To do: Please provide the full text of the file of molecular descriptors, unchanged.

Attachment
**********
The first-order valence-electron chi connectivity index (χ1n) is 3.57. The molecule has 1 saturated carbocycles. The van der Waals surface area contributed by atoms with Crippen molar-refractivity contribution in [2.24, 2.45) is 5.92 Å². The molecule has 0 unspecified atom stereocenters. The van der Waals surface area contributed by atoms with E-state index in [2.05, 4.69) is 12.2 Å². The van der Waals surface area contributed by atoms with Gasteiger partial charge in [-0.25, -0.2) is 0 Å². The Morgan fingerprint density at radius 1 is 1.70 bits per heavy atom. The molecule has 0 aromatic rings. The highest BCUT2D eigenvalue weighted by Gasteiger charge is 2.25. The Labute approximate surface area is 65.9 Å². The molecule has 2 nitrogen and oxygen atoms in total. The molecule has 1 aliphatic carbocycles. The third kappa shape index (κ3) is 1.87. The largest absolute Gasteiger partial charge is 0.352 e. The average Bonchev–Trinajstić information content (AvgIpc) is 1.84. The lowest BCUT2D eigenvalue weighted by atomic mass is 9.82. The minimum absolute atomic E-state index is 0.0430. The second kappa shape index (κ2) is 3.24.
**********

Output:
The first-order valence-electron chi connectivity index (χ1n) is 3.57. The molecule has 1 saturated carbocycles. The van der Waals surface area contributed by atoms with Crippen molar-refractivity contribution in [2.24, 2.45) is 5.92 Å². The molecule has 0 unspecified atom stereocenters. The van der Waals surface area contributed by atoms with E-state index in [2.05, 4.69) is 12.2 Å². The van der Waals surface area contributed by atoms with Gasteiger partial charge in [-0.25, -0.2) is 0 Å². The Morgan fingerprint density at radius 1 is 1.70 bits per heavy atom. The molecule has 0 aromatic rings. The highest BCUT2D eigenvalue weighted by Gasteiger charge is 2.25. The Labute approximate surface area is 65.9 Å². The molecule has 2 nitrogen and oxygen atoms in total. The molecule has 1 aliphatic carbocycles. The third kappa shape index (κ3) is 1.87. The largest absolute Gasteiger partial charge is 0.352 e. The average Bonchev–Trinajstić information content (AvgIpc) is 1.84. The lowest BCUT2D eigenvalue weighted by atomic mass is 9.82. The minimum absolute atomic E-state index is 0.0430. The second kappa shape index (κ2) is 3.24.